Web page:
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|Stock Price At Recommendation:||$28.53|
|Market Cap||$244 billion|
|Competitors & Peers||
Sources: Capital IQ (a division of Standard & Poor's), Yahoo! Finance, and Motley Fool CAPS.
Microsoft isn't exactly a sexy pick right now. That can [be] reserved for tech stocks like Amazon
I think the correct way to look at them is in terms of Earnings Power Value using the Bruce Greenwald approach. First, I want to assess the downside.
To do this, we need to know a few things about MSFT:
1) Despite critics, they are growing. Revenue is up about 20% since 2007, operating is up 50%, and net income is up 46%. While this does not guarantee us that they will not have a slowdown in the future, the trend is clear. Therefore, an EPV of current earnings should be a very conservative valuation because it will not take into account any future growth. Therefore, if we are able to purchase MSFT at a conservative EPV value, then we get any growth for free. I think that given their track record, strong balance sheet, and current initiatives (Kinect, Windows 7, smartphones, xbox live initiatives, etc..) that purchasing MSFT at EPV value would be a steal.
2) Next, I want to look at the downside. Therefore, I took the lowest cash flow level from the past three years-- their fiscal year ending June 30 [the trailing four quarters ended June 30]. They generated FCF of approx. 16 billion (and that's a low year!). For comparison, in their fiscal year ending Sept 2010, they generated approx 24 billion in FCF.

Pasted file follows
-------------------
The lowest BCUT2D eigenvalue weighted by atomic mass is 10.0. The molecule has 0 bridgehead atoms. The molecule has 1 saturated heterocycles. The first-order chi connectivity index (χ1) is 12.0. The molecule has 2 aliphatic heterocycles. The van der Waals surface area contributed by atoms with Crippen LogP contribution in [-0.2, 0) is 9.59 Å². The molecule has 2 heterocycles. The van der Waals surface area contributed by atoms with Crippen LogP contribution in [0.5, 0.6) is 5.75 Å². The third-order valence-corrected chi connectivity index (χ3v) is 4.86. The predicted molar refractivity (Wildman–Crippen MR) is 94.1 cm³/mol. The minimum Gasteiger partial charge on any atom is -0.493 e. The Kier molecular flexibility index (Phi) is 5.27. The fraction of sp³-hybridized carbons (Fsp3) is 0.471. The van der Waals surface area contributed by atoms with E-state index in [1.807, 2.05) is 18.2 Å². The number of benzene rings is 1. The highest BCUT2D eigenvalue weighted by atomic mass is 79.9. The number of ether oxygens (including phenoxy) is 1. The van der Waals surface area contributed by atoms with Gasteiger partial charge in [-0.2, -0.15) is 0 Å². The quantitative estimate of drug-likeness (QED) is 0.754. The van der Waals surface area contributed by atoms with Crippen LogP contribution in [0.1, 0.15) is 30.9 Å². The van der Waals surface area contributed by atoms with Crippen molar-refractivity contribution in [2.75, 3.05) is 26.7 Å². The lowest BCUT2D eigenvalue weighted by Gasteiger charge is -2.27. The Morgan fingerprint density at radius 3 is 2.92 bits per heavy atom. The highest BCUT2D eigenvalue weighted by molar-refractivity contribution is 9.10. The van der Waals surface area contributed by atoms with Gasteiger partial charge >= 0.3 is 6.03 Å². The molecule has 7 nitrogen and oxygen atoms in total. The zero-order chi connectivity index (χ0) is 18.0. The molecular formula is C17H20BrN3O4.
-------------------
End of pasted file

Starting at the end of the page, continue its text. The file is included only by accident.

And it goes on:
Now, to arrive at an EPV, we would typically only subtract maintenance capex (rather than using the full capex which was used in the above FCF estimates). Even then, if we take the low FCF figure from the middle of the recession and ignore any growth, that stream of earnings is worth 160 billion with a 10% cost of capital. Then, we can add their 33 billion in net cash to arrive at a very conservative EPV value of 193 billion. This is slightly less than the current enterprise value of MSFT (209.53 B).
Now that calculation used some seriously conservative assumptions.. let's now use the latest FCF number to find an EPV. We will again use the full capex (another conservative assumption) in the FCF calculation.
They generated approx 24 B in FCF in their fiscal year [ended] Sept 2010. With 10% cost of capital, its worth about 240 B, then add 33 mm in net cash, we get to 273 B. Dividing by the 8.56B in shares outstanding gives us an EPV value/share of approx $32/share. This is approx. an 11% discount from the current price at time of writing.
Therefore, we are able to purchase a growing business at a historically low valuation at a discount to its EPV-- and get the growth (and more) for free. I like my chances with this investment. I would sell 1/3 when it reaches EPV. From there, it depends on your estimates of future growth (analysts have eps growth over next five years at over 11%).
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